Zal Degustatsii Medovukhi (Mead Tasting Hall)
Suzdal, Vladimir Oblast, Russia
Photo by YC Wei
Mead in Medieval Suzdal, Moscow, RussiaAlong Russia’s Kamenka River, the medieval township of Suzdal draws weekenders from Moscow, about 130 miles southwest, to its opulent, onion-domed Orthodox churches and well-preserved monasteries. But Muscovites also visit to experience Suzdal’s other treasure: mead.
Russian mead, or medovukha, is a blend of fermented honey and yeast and has the approximate alcohol content of wine. Additional ingredients make the mead sour (lime), sweet (extra honey), spicy (pepper), or bitter (pine-tree buds). Sample Suzdal’s best at the Zal Degustatsii Medovukhi (Mead Tasting Hall), wedged behind the shops off the central Torgovaya (Trading) Square. Inside, the walls and arched ceilings are painted with ornate flowers and vines, and waitresses in embroidered aprons serve stacked trays of mead in small clay cups. Join customers on wooden benches toasting with a hearty “Budem zdorovy!” (Let’s be healthy!).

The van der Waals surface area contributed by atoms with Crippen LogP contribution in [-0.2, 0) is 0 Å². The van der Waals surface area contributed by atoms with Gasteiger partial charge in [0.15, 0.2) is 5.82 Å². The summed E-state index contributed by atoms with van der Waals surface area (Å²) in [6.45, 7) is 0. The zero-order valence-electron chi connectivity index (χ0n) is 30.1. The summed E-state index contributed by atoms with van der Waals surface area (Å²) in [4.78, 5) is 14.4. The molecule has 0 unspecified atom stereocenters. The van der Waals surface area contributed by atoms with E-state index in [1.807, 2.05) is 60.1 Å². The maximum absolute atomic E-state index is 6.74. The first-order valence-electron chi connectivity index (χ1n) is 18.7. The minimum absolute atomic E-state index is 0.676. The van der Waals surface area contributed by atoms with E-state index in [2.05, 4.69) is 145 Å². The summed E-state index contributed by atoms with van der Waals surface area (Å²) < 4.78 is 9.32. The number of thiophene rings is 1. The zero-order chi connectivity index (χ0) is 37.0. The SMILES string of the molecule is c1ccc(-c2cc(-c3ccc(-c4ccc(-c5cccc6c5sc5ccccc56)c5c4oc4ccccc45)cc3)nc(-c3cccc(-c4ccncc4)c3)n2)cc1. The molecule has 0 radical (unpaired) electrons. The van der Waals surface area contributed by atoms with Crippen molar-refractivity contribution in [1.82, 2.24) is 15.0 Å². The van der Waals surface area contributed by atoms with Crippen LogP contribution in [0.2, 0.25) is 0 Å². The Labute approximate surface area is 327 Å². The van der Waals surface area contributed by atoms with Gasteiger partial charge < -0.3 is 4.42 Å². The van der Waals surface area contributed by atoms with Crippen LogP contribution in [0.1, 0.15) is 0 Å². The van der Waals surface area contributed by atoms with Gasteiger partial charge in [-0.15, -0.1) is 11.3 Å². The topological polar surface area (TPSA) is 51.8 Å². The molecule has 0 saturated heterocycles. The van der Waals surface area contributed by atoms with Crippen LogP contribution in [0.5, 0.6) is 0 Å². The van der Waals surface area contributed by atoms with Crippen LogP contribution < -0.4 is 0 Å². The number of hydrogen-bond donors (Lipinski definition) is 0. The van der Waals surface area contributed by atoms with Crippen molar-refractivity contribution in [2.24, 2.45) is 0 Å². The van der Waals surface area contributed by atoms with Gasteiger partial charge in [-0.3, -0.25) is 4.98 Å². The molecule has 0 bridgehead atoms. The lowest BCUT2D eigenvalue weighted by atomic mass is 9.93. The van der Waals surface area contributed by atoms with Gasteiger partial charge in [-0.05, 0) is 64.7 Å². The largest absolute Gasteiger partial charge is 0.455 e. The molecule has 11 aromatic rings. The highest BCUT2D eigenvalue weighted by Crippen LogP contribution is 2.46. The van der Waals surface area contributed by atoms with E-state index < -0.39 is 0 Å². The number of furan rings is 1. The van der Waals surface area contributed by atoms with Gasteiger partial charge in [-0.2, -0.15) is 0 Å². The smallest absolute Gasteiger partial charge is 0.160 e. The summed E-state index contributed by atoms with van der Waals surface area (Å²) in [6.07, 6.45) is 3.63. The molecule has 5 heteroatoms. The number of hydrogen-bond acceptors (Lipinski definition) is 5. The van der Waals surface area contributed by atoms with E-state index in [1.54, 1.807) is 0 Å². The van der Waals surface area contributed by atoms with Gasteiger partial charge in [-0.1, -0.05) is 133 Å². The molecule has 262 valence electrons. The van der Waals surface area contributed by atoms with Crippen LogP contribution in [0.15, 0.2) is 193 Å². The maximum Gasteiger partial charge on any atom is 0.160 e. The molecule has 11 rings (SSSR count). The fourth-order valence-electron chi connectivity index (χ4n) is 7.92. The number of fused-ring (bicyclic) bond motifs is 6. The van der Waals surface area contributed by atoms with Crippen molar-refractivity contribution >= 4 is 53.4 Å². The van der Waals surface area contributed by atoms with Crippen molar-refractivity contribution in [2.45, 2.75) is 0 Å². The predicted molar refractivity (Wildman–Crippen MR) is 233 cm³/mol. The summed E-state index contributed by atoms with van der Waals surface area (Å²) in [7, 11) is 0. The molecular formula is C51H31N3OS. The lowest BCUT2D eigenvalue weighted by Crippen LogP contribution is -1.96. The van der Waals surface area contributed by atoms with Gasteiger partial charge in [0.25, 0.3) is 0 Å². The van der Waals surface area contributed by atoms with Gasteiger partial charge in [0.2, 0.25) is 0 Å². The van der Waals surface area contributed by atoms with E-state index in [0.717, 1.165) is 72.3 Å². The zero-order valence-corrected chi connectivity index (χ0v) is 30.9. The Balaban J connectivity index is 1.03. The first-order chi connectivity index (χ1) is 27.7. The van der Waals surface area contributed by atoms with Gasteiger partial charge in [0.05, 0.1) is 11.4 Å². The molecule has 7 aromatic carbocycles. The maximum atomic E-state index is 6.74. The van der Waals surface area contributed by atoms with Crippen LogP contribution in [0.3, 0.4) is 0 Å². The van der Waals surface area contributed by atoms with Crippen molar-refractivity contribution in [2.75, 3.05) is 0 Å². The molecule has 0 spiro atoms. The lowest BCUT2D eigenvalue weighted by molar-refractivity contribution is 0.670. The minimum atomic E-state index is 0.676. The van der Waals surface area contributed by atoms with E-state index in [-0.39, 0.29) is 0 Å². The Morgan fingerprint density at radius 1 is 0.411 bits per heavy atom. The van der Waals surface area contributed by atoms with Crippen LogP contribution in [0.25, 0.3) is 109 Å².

Then stroll (or wobble) through neighborhoods of delicately latticed wooden homes and dozens of churches and monasteries scattered across Suzdal, some reconsecrated as active centers of worship and refurbished to their original glory. Walk a half-mile north from Torgovaya Square to the Savior Monastery of Saint Euthymius to see the 16th-century seven-domed Cathedral of the Transfiguration of the Savior. There, brilliantly colored frescoes provide the setting for virtuoso bell-ringing performances. On weekends, a cappella choral music echoes throughout the building.
As you walk around the town, look for Russian babushki (grandmothers) in head scarves selling homemade mead from folding tables. They smile, point, and market the merits of the cloudy brews contained in an assortment of stubby brown bottles. You can purchase one for less than $5.
At the end of the day, relax on a park bench on the bluff behind the square, sip your Suzdal-made mead, and gaze over the Kamenka River toward golden domes sparkling in the fading light. —Bill Fink
This appeared in the May/June 2010 issue.